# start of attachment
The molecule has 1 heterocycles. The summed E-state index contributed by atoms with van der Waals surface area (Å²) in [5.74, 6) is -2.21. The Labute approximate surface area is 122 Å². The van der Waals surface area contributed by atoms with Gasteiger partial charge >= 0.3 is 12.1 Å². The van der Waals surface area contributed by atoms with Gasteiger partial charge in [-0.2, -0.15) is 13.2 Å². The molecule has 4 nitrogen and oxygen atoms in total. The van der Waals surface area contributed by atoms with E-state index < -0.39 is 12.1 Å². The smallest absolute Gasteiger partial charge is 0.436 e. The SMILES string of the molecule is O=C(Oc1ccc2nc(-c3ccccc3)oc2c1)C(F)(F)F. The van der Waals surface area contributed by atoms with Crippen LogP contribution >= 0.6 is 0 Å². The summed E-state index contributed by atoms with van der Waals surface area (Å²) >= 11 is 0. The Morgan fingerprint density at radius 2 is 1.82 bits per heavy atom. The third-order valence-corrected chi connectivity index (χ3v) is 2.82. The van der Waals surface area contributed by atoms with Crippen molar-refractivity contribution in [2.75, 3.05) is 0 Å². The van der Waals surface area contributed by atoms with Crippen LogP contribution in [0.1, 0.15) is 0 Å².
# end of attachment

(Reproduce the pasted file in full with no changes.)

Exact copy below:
The molecule has 1 heterocycles. The summed E-state index contributed by atoms with van der Waals surface area (Å²) in [5.74, 6) is -2.21. The Labute approximate surface area is 122 Å². The van der Waals surface area contributed by atoms with Gasteiger partial charge >= 0.3 is 12.1 Å². The van der Waals surface area contributed by atoms with Gasteiger partial charge in [-0.2, -0.15) is 13.2 Å². The molecule has 4 nitrogen and oxygen atoms in total. The van der Waals surface area contributed by atoms with E-state index < -0.39 is 12.1 Å². The smallest absolute Gasteiger partial charge is 0.436 e. The SMILES string of the molecule is O=C(Oc1ccc2nc(-c3ccccc3)oc2c1)C(F)(F)F. The van der Waals surface area contributed by atoms with Crippen LogP contribution >= 0.6 is 0 Å². The summed E-state index contributed by atoms with van der Waals surface area (Å²) >= 11 is 0. The Morgan fingerprint density at radius 2 is 1.82 bits per heavy atom. The third-order valence-corrected chi connectivity index (χ3v) is 2.82. The van der Waals surface area contributed by atoms with Crippen molar-refractivity contribution in [2.75, 3.05) is 0 Å². The van der Waals surface area contributed by atoms with Crippen LogP contribution in [0.1, 0.15) is 0 Å².